Priorities & Projects
Ongoing work to protect the Dayton region’s natural heritage is supplemented by special projects, such as the ones below.
Great Miami Mitigation Bank
This conservation area located on Little Richmond Road in Trotwood, Ohio, is a focus area for MetroParks’ in the next several years.
Five Rivers MetroParks is converting this area to grassland, forest and wetlands. It includes 360 acres that are part of a mitigation bank, previously farmland and once slated to become a landfill. The remaining 180 acres are part of a former golf course.
The mitigation bank also serves as a regional economic development tool: If an existing wetland is damaged, qualified developers can purchase federally required credits used to restore wetlands at the mitigation bank and support other projects in MetroParks. The Great Miami Mitigation Bank has sold more than $700,000 worth of mitigation credits since 2012.
Because wetland banks are on larger tracts of land, they are more effective than smaller mitigation projects. The Great Miami Mitigation Bank is the first mitigation bank in the Ohio owned, designed and managed by a conservation agency.
Germantown Pollinator Prairie
Five Rivers MetroParks is creating a special natural area just for birds, bees and butterflies — particularly monarchs — by transforming 107 acres of farmland into a pollinator prairie. The land is located on Boomershine Road, across the street from Germantown MetroPark and near the park’s sled hill entrance. In a few years, the new prairie will provide the food and nesting sites necessary for pollinators’ survival. Many of the plants will be milkweed, which is critical to monarchs since it’s the only plant on which these distinctive butterflies lay their eggs and is the sole food source for caterpillars.
The project is funded by the U.S. Fish and Wildlife Service and the Clean Ohio Green Space Conservation Fund. Protecting the dwindling monarch population is a priority for the Wildlife Service, since approximately 6,000 acres of monarch habitat are lost in the United States every day.
This habitat is critical: Pollinators are required for 85 percent of the world’s flowering plants to reproduce. Pollinators also are food for songbirds, and one-third of humans’ food is produced with the help of pollinators. The new prairie will truly make a difference because of its vicinity to the large natural areas of Germantown MetroPark and the Upper Twin Valley Conservation Area.
Healthy forests are critical to a healthy environment. However, Ohio’s tree population has declined due to climate change, invasive species such as the emerald ash borer and aggressive honeysuckle growth.
The good news is something is being done. The community is helping protect the Dayton region’s natural heritage and preserve our forests by volunteering for Five Rivers MetroParks’ reforestation efforts. In addition to invasive species removal and wildlife management, these efforts focus on harvesting seeds and nuts to grow, plant and nurture hickory and oak trees.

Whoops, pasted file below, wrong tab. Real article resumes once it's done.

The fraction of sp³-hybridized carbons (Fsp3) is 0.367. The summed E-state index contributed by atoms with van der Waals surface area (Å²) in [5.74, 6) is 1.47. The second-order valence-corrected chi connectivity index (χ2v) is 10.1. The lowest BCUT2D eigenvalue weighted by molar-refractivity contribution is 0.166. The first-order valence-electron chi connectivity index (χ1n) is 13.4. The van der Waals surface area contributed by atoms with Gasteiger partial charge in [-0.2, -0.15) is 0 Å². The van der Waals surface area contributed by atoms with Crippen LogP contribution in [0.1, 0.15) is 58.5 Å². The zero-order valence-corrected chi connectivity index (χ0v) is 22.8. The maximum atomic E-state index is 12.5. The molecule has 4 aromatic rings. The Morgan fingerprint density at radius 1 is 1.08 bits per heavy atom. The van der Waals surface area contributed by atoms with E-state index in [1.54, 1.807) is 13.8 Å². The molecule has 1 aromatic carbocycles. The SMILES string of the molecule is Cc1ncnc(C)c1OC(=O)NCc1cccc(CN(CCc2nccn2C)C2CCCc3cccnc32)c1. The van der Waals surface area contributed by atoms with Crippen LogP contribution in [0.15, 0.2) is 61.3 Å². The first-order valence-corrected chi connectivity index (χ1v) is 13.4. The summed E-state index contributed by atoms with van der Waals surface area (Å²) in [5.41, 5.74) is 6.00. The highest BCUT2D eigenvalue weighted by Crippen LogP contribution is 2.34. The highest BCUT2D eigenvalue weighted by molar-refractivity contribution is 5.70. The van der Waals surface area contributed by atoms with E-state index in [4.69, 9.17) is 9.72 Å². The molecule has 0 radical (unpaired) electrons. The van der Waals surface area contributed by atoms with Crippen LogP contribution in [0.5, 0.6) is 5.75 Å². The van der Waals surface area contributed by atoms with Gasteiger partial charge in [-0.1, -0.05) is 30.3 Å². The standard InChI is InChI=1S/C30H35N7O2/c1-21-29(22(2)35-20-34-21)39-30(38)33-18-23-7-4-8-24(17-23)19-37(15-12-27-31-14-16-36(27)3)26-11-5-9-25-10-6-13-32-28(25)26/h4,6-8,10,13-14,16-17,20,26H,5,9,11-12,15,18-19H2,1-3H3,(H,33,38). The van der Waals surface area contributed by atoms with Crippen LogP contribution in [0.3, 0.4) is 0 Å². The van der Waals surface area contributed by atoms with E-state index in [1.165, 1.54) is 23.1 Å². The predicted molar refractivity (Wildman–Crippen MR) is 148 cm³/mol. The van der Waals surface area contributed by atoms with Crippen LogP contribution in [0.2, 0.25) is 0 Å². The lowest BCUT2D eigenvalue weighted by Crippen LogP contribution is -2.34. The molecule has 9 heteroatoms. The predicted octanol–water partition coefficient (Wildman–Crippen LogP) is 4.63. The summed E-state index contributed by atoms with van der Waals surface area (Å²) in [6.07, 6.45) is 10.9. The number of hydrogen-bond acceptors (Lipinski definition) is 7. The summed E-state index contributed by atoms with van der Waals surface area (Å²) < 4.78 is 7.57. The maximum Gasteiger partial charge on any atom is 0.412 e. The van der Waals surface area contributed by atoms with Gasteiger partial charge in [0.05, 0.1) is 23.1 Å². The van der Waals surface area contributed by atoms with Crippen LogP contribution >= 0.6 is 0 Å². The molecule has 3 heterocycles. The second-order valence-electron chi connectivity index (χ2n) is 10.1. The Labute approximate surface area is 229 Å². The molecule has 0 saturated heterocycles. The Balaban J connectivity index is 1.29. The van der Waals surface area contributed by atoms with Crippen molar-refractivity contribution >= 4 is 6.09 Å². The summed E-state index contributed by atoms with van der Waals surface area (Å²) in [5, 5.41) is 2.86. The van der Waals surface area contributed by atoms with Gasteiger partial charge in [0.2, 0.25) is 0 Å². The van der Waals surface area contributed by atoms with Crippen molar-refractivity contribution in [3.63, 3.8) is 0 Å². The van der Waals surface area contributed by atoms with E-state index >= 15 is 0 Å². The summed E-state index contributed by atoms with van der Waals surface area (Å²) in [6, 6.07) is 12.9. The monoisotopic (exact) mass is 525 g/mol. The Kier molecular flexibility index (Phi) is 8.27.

In addition, MetroParks treats 600 ash trees with insecticide to protect them from the emerald ash borer, and more than 90 percent of the trees are doing well.
MetroParks and volunteers have
- collected more than 100,000 nuts during “Go Nuts” fall reforestation campaigns;
- grown more than 60,000 seedlings during the past four years, planting them in various locations throughout MetroParks;
- cared for the seedlings to ensure healthy growth; and
- grown and planted hundreds of native shrubs.
Results have been very successful, with thousands of seedlings growing into the healthy forests of the future.
Strategic Trail Initiative
The purpose of this agency-wide initiative is to raise the bar for our trail systems by building trails in a sustainable manner. Not only will this make the trails more enjoyable, it will have a positive impact on fish and wildlife habitat. It creates large blocks of undisturbed habitat and decreases erosion and harmful rainwater runoff that can compromise the quality of our waterways. The Strategic Trail Initiative will (eventually) affect all trails in the MetroParks.
Sustainable trail building involves careful planning and working with the land rather than against it. It addresses needs of users, protects the environment, reduces sharing issues among different user groups and requires less maintenance. This is why sustainable trail building is favorable compared with older models of trail building.
Building trails sustainably also accommodates a greater number and diversity of trail users and gives those users an improved hiking experience with predictable paths.